Available for a “limited time” exclusively at Target, General Mills is offering all their mainstays (Trix, Honey Nut Cheerios, Regular Cheerios, Cinnamon Toast Crunch and Lucky Charms) as they might have appeared in generations better than our own.

I picked up Trix and Lucky Charms. Sure I wanted them all, but sometimes life is hard. Also, the rest aren’t kooky enough for me.

Just look at the leprechaun!  What a mighty painting. Can people even still paint like that? I guess we’ll never know, thanks to the x-treme photoshop sunglass wearin’ Lucky that adorns modern boxes these days. Does everything really need to be “cool”? Of course it doesn’t. Especially not leprechauns.

This is the Trix box that jumped (hee hee) off the shelf and into my basket first in my local Target. What a striking design. That’s right, you don’t need every color in the rainbow on your box. Let the beautiful rabbit design do the work, and I promise we’ll do the rest – by which I mean, buy the damned cereal. I won’t even assault your eyeballs with what passes as the Trix Bunny now ah’ days.

Oh, and speaking of every color of the rainbow, unlike Pepsi, with their sublime return to retro form, General Mills tries to have it both ways. Sure, the boxes are great, but cereal itself? It suffers from the modern mentality that more is more. Just look at all the colors in these cereals! I said LOOK. Yuck. Plus, they appear on the boxes, creating an anachronism if I ever seen one- and believe you, me, I have.

Of course they taste delicious, but that’s beyond the point.

The days when a child would be entertained by a leprechaun marionette clipped from the back of a cereal box are far behind us, but I’d take that over the internet any day, especially after the meds kick in.

Throwback Mountain Dew

Ours is a troubled time, what with the economic collapse, needless wars, and a serous lack of Warner Bros’ studio stores. Here we are in another stupid decade and nothing has changed. Oh sure, our internet is fast now, and cell phones are pretty cool, but the cold hand of nostalgia strangles the life out of me more and more each day. Oh, how I harken back to the halcyon days of yore in our country where a man, or prolly a woman (being as that men didn’t shop for groceries), could go into a store and buy a soft drink adorned with cartoon hillbillies.

Pepsi Co. heard the cry for a simpler time and answered with ‘throwback’ Mountain Dew. As you no doubt already noticed, the can looks pretty much the way it did back in the, well, whatever decade it was invented in.  It sure is breathtaking. Sure, I could have gone without the nagging reminder right there on the can: this beverage is for a limited time. But, beggars can’t be choosers.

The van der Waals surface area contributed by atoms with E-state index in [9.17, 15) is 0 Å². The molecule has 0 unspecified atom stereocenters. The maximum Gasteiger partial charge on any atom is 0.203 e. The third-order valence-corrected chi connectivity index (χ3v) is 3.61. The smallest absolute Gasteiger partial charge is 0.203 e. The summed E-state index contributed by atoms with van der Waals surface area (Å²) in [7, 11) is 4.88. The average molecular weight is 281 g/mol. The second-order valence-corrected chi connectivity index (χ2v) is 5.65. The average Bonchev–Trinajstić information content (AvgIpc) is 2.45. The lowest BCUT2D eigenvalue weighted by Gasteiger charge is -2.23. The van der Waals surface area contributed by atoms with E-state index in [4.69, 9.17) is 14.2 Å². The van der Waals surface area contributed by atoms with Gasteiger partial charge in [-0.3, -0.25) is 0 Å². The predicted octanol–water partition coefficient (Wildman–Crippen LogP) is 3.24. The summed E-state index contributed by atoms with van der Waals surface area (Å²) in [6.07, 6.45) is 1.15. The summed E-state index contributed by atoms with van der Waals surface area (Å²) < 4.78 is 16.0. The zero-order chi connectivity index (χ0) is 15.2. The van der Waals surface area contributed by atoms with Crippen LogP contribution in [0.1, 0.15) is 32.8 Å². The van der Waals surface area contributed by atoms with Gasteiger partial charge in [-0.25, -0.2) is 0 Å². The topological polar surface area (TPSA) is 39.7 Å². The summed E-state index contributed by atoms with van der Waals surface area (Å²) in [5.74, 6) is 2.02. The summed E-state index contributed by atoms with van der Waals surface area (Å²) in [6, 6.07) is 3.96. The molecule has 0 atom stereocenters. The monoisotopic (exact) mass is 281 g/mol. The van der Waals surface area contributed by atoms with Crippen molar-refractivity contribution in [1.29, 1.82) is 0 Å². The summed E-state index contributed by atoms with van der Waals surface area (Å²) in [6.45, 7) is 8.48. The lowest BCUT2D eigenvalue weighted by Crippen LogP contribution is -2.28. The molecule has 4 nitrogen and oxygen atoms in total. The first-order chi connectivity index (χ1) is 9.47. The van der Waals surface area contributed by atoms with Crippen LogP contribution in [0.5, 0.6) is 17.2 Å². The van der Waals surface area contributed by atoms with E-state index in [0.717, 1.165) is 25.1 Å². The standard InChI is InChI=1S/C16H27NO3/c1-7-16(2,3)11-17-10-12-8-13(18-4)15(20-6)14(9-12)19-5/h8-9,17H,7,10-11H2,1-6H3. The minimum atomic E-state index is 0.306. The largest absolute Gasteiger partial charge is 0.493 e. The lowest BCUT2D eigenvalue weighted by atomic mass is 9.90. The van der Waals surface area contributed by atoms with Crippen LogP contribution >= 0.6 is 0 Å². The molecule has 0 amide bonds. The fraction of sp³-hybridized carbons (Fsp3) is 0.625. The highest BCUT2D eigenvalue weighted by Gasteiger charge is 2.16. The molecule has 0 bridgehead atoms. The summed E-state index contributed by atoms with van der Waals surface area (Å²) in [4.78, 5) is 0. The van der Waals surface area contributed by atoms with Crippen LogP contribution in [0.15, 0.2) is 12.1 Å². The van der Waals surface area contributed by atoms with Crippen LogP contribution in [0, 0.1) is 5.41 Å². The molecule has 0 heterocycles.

The packaging isn’t the only thing that’s different about this ‘throwback’, soda, heavens no. Pepsi turned back the clock and used actual REAL SUGAR in this soft drink. Huh, I wasn’t aware they weren’t using real sugar now, but, it’s still a nice sentiment on their part. The taste? Pretty good. I can appreciate a good yellow soda, and this is one. Honestly, it could taste like cough syrup and circus peanuts, just so there is a hillbilly on the can. The south will rise again, dudes!

From what I understand, this liquid gold is fairly hard to come by.  So if you see them in your local grocery store in your jerkwater town, you better stockpile them and buy all that you can, ‘cos they are going  faster than the decay of our once proud culture. Once Armageddon hits (any day now), the one with the most ‘throwback’ Mountain Dew will rule the tattered country.  Those of us left will have to flee to the mountains and live like hillbillies, and I, for one, cannot wait.


Flintstone Chews: The Review

Since the conception of the zoetrope, man has been interested in animation cartoons. Since that time, there have been a lot of cartoons, and a lot of snacks  that have been adorned with the images of beloved cartoon characters. Case in point:The Flintstones, modern stone age family. Long past are the days when the only Flintstones themed food you could find at your local grocers was cocoa pebbles, and, in some markets,fruity.  The Flintstones brand went on to dominate the children chewable vitamins market and went on to monopolize orange sherbet in a tube. Fast forward to now: I walk into the grocery store, pretty much ready to buy any cartoon related snack food, and often am met with resistance from the man (I.E. Kroger).

Where Kroger drops the ball, the Chevron on 10th and Spring St. picked up the ball, and uh, dribbled it to the field goal?  Anyway, whilst on business in town, my wife found these “Flintstone Chews” and purchased them, knowing my proclivity to candy graced with the images of classic circa 1957 to 1982 Hanna Barbera characters. She is also aware of the fact that I have braces, and should not eat this kind of candy, but I digress.

(bland, and blurry packaging)

Strangely, there is no year or date anywhere on this rather generic bag, in fact, at first glance, I wasn’t sure if this was an officially sanctioned Flintstones product, or rather, some shoddy product without the ghost of Joe Barbera’s and William Hanna’s former fart-catcher’s approval. I didn’t see any circle c’s or little tms anywhere on the blando outer packaging.In fact, King Henry got top billing. I opened the dang ol’ package and was ecstatic to learn, this is the real thing. I thought it was classy to go with the 4 color printing process, as well as the bold visual choice to limit the pallet. The font choice was excellent and hand done, well at least on the word “chew”.

I was a little puzzled, perhaps a bit confused that the character’s on the label(Fred, Dino and Pebbles) were at random and didn’t coincide with the flavor. I feel as though the stone age schtick should been down to the flavor, but the flavors are in fact, not listed at all.  The flavors, from what I gather are pineapple or banana, uh, blue, and I think that there was an orange one in there- Maybe green too. Truth be told I ate them a few days ago. I guess the kissing cousin of this candy would be Laffy Taffy. I dunno, maybe, it’s kissing third cousin would be Starburst, particularly the not very good Starburst flavors.

The golden days of television cartoons may be sadly behind us, forgotten and buried in a shallow grave with our grandparents, but the characters still entertain generations today, with somewhat decent candy.